BERKELEY -- In a development that holds much promise for future studies of surfaces and interfaces in solid materials, including magnetic, environmental, and biological systems, researchers at the U.S. Department of Energy's Lawrence Berkeley National Laboratory have successfully tested a method that not only directly determines the identity of a specific atom in a sample, but also directly determines the identities of its neighbors. Called MARPE, for Multi-Atom Resonant PhotoEmission, this new technique was developed at Berkeley Lab's Advanced Light Source (ALS).
"This is one of those rare occasions where you go after something and it turns out much better than you expected," says the leader of the MARPE research, Charles Fadley, a physicist affiliated with Berkeley Lab's Materials Sciences Division and a professor of physics with the University of California at Davis.
Fadley is one of the world's foremost practitioners of photoelectron spectroscopy (PES), a technique in which an element in a sample is identified through the energies of the electrons it emits when excited by a beam of photons. PES is one of several soft x-ray-based spectroscopy or diffraction methods that are element-specific, meaning they can be used to determine the identity of a central atom in an atomic structure. None of these methods, however, can be used to directly determine the types of atoms that neighbor this central atom.
"MARPE is an effect in soft x-ray absorption that provides a direct probe of near-neighbor atoms," says Fadley. "It also gives scientists a new way of studying the chemical bonds between two or more different types of atoms."
Like PES and other x-ray-based spectroscopy techniques, MARPE works because all atoms have characteristic energies that bind electrons to their inner or core levels (as opposed to their outer or valence levels). These energies, the minimum needed to excite a core electron, serve as "fingerprints" that can be used to identify the atom. The MARPE effect occurs when the energy of an incoming photon beam matches a specific core-level excitation energy of a neighbor atom to the atom being directly excited by the photons. The photons "resonate" with the core level of this neighbor atom, sharply intensifying the observed photoelectron signal emitted from the central atom. This neighbor atom resonance reveals the presence and identity of the neighboring atom.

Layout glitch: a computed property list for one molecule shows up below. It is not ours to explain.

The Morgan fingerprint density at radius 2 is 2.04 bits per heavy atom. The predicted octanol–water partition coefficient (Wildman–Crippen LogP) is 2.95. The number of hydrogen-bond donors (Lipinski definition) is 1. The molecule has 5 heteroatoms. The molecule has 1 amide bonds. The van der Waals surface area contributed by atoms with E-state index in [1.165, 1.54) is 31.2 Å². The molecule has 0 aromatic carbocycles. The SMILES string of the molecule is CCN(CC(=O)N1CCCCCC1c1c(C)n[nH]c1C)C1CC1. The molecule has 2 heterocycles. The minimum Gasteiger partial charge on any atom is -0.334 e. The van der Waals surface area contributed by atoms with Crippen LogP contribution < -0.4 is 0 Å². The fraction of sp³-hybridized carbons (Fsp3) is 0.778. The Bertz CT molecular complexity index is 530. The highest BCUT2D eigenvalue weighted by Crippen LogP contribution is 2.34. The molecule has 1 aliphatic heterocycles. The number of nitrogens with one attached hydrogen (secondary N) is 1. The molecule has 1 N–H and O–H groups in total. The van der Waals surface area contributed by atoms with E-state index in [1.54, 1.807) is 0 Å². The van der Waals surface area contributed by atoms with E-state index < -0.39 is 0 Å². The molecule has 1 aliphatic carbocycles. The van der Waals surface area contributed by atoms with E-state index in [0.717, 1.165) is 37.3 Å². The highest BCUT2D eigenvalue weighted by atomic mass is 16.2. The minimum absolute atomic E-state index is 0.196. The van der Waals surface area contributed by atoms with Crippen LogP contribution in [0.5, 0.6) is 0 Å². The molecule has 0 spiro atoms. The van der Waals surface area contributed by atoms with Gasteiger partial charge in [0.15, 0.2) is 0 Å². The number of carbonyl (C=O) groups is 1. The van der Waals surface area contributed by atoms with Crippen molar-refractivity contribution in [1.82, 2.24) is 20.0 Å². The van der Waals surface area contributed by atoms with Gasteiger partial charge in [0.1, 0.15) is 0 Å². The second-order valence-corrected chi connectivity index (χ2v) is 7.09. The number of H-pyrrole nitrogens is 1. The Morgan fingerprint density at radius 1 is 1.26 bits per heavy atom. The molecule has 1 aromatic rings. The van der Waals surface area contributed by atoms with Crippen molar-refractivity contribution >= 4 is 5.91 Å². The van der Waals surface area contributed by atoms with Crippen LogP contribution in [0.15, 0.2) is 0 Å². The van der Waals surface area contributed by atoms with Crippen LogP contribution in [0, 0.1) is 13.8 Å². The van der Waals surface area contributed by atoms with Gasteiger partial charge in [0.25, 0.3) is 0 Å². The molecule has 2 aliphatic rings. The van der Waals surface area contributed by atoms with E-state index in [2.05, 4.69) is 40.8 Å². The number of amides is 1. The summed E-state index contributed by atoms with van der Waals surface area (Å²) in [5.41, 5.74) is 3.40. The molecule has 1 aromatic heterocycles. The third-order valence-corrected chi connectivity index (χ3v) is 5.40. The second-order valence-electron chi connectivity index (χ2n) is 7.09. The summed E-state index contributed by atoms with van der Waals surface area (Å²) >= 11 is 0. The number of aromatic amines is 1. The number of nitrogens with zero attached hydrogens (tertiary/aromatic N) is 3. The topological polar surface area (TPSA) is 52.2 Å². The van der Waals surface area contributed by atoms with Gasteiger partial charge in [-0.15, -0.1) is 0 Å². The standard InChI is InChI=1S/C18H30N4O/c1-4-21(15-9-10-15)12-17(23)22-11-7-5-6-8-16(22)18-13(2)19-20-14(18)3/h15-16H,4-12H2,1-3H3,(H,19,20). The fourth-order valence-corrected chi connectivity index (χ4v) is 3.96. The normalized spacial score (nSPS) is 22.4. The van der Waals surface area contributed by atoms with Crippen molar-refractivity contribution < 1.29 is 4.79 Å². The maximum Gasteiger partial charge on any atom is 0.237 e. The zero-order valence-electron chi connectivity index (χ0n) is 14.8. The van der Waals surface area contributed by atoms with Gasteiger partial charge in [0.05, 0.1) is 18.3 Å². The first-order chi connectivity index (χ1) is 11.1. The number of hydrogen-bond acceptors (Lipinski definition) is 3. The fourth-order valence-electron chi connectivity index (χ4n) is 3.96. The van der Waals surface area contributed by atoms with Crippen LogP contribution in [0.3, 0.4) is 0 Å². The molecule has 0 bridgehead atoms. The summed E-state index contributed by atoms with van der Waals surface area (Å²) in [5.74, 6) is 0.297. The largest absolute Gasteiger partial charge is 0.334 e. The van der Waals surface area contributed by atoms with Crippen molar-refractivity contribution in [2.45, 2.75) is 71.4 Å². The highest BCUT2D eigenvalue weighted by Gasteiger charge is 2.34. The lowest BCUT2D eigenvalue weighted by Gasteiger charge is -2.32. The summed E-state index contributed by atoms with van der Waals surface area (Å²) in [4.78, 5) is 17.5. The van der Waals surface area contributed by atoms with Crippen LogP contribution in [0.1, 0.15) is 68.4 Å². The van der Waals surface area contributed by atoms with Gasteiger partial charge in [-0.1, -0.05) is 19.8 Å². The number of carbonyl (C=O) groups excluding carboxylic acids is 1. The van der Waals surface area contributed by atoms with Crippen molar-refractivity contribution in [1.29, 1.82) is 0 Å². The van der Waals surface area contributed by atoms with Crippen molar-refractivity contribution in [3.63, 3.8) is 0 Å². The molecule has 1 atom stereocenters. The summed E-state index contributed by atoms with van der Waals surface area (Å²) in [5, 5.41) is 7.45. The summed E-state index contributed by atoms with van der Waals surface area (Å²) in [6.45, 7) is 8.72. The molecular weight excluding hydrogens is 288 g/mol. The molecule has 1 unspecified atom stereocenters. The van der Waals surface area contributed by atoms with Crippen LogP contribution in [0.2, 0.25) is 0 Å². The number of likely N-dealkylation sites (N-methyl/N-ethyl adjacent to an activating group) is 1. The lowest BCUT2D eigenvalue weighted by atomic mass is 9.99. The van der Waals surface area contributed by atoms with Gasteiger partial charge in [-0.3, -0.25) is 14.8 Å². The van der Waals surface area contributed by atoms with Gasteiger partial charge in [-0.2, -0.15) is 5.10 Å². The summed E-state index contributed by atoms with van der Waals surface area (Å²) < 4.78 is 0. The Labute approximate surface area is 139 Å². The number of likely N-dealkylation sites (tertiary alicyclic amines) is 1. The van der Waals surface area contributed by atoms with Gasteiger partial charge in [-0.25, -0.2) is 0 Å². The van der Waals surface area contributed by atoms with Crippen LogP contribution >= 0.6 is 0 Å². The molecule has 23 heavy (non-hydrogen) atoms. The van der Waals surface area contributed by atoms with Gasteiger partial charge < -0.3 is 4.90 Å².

"It is like a chorus effect in which the neighboring atoms begin singing in tune and pass their collective excitement to the central atom," explains Fadley. "A preliminary theoretical analysis told us we would see this effect, but our theoretical predictions were about four times smaller than the experimental results."
The MARPE effect was first observed in solid compounds containing metal oxides, with the measurements being made at what may be the world's most extensive surface science experimental station ever to be linked to a synchrotron radiation beamline. Designed and assembled under the leadership of Fadley and ALS scientist Zahid Hussain, this station contains, among other features, a photoelectron spectrometer that can be rotated through a 60 degree angle so as to record signal intensities above a surface for a choice of photon polarizations and sample orientations. The station is located at ALS beamline 9.3.2, a bend-magnet that produces photons between 30 and 1500 electron volts in energy.
"This is an experiment that could only have been done with soft x-rays," says Fadley. The flux of the ALS beam, in combination with the unique capabilities of his experimental station, was also essential to the success of the project. "Without the rotational component of our spectrometer, we could not have recorded the two sets of data that confirmed the reality of the effect we observed."
The metal-oxide results, which were reported in the July 31, 1998 issue of the journal Science, indicated that MARPE should be sensitive to chemical bond types and distances, and to magnetic order. Since the Science paper, Fadley's group has demonstrated that the effects should also be observable through x-ray fluorescence and Auger decay, which means MARPE should be applicable to a broad range of samples. Though tested so far on single crystals, MARPE should also be observable in non-crystalline materials. New measurements at the ALS by researchers from the University of Nevada also show that similar effects occur in gas-phase molecules.
"MARPE should be applicable to any solid surface or interface containing elements that have a decent core level," Fadley says, "which means any element from beryllium on up the periodic table."
Collaborating with Fadley on this project, in addition to Hussain, were Alexander Kay and Simon Mun, both with UC Davis as well as Berkeley Lab's MSD; Elke Arenholz of U.C. Berkeley's Miller Foundation; Francisco Garcia de Abajo, a visiting scientist from the University of San Sebastian in Spain; Michel Van Hove, of Berkeley Lab's MSD; and Reinhard Denecke, now with Lund University in Sweden.
Berkeley Lab is a U.S. Department of Energy national laboratory located in Berkeley, California. It conducts unclassified scientific research and is managed by the University of California.
For further information and several illustrations, see http://www-als.lbl.gov/als/science/sci_archive/MARPE.html
The above story is based on materials provided by Lawrence Berkeley National Laboratory. Note: Materials may be edited for content and length.
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